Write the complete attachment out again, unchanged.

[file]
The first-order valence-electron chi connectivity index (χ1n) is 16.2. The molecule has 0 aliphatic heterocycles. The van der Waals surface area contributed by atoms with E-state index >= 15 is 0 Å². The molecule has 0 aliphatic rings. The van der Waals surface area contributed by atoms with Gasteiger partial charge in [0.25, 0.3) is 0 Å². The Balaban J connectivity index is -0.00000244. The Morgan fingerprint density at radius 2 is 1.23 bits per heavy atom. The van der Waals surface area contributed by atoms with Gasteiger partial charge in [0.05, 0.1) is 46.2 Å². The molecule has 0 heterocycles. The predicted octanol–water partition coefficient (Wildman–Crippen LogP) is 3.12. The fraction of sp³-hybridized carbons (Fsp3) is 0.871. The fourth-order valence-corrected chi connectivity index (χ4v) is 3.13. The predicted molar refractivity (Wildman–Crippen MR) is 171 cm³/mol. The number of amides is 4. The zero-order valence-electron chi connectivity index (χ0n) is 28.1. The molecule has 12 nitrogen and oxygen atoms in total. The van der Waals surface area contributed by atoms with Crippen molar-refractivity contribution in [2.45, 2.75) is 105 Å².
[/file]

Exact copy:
The first-order valence-electron chi connectivity index (χ1n) is 16.2. The molecule has 0 aliphatic heterocycles. The van der Waals surface area contributed by atoms with E-state index >= 15 is 0 Å². The molecule has 0 aliphatic rings. The van der Waals surface area contributed by atoms with Gasteiger partial charge in [0.25, 0.3) is 0 Å². The Balaban J connectivity index is -0.00000244. The Morgan fingerprint density at radius 2 is 1.23 bits per heavy atom. The van der Waals surface area contributed by atoms with Gasteiger partial charge in [0.05, 0.1) is 46.2 Å². The molecule has 0 heterocycles. The predicted octanol–water partition coefficient (Wildman–Crippen LogP) is 3.12. The fraction of sp³-hybridized carbons (Fsp3) is 0.871. The fourth-order valence-corrected chi connectivity index (χ4v) is 3.13. The predicted molar refractivity (Wildman–Crippen MR) is 171 cm³/mol. The number of amides is 4. The zero-order valence-electron chi connectivity index (χ0n) is 28.1. The molecule has 12 nitrogen and oxygen atoms in total. The van der Waals surface area contributed by atoms with Crippen molar-refractivity contribution in [2.45, 2.75) is 105 Å².